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Smoke and Awe

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Everything posted by Smoke and Awe

  1. If you have an oven broiler pan, I would suggest cooking it in the bottom of that and let the brisket's natural juices help tenderize it (or add some flavoring liquid from the start to help keep it moist). If it were me, I would cook with fat side down to render and flavor the juices, but that's not the generally accepted way. The pan is shallow enough that you will still get plenty of smoke. After 10 hours, cover with foil to finish.
  2. Maybe worth a try to put in brining bag and then freezer if you're not planning to cook right away. Nice to know because sometimes I find good deals but have to put in freezer for later.
  3. I've learned so much today from this forum, so thanks for all the great pictures and information. Tomorrow I'm going for bread, maybe a pizza, and a rolled bb ribs. We're looking for sunshine here on the Island.

  4. Our Home Depot has pecan chunks, so if yours doesn't, it will soon. I do like working with the pecan, new one for me.
  5. Please share your horseradish chimichurri. I roasted tri tip yesterday on my Vision Grill and also chimichurri, but at dinner tonight my husband said, "Needs some horseradish." Your sauce looks nice and creamy.
  6. Copying the recipe and I do have a question: Did you brush with olive oil before or after baking?
  7. Yesss! Love this recipe. I've made no-knead bread quite a few times, but I like your instructions so I'll mix some up tonight.
  8. Wow! Love the pictures, they are truly inspiring. I made a honey wheat loaf yesterday in my VG that had a smoky flavor from the lump charcoal and it surprised me. I was most interested in getting it baked without burning the bottom...I was successful in the baking, so will have to do this again soon.
  9. I hesitate to jump in to this discussion as I'm a "girl", but here are my thoughts: Most of the flavoring from smoke comes in the first couple hours or so anyway, and if you go beyond that, it can be too strong. Besides, kamado grills are using lump charcoal which has a better flavoring all its own. I would certainly say not to use wet smoking material as it would take a higher heat to keep it smoking, wouldn't it? For me personally, I always cook in a shallow pan, which also allows me to keep the temp. a bit higher than if the meat was directly on the grate, so that helps with the smoke flavoring also. Plus I have the benefit of natural juices flavoring the meat as well, and even tenderizing it. The shallow pan allows for plenty of surface area to get the bark and smoke.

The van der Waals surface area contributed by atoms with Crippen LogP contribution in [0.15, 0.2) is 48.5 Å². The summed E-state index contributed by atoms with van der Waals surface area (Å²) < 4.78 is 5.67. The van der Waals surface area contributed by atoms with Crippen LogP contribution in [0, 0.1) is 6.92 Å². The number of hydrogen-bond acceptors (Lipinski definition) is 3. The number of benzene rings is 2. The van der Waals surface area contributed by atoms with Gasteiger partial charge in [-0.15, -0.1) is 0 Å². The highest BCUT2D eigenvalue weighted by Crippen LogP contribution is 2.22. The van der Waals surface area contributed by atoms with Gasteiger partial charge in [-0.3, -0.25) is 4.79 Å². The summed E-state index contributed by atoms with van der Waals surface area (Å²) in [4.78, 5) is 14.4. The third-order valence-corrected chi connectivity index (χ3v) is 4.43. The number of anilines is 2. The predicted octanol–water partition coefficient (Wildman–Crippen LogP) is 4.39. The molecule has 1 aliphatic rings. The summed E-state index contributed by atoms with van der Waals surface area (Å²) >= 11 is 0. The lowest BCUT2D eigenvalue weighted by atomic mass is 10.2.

10. Yes, this is the next experimental cook in my VG, but I plan to set mine in a shallow pan so I don't lose all the good juices for basting. I hadn't thought of rolling like this, so I'll try your method.
  11. I like to roast a chicken right in the drip pan with veggies, if desired, breast side down and aromatics in the cavity. Be sure to brine first, of course. If you use a fairly shallow and wide pan (I use a paella pan, carbon steel with metal handles), your chicken will get plenty of smoke, and if you want the breast browned, flip over about 15 minutes before removing from the roaster. You will want to use a heat deflector (for my small Vision Pro MSeries I use an inverted clay dish on the main grill) and a pizza stone on top of that, but I usually roast at 350 degrees. I'd post a picture, or you can visit Vision Grills Facebook pages for some of the chicken pictures there.
  12. This string of comments answers several of my questions, one being how long to leave in the electric starter, and especially, about having the dome OPEN during start up. I think, though, that one wouldn't want to have the kamado come to temp. too quickly or it cannot absorb the heat and stabilize. So allowing it to come to temp. with the dome closed would be best, right? I think I understood that the dome is open only until the charcoal begins to smoke.
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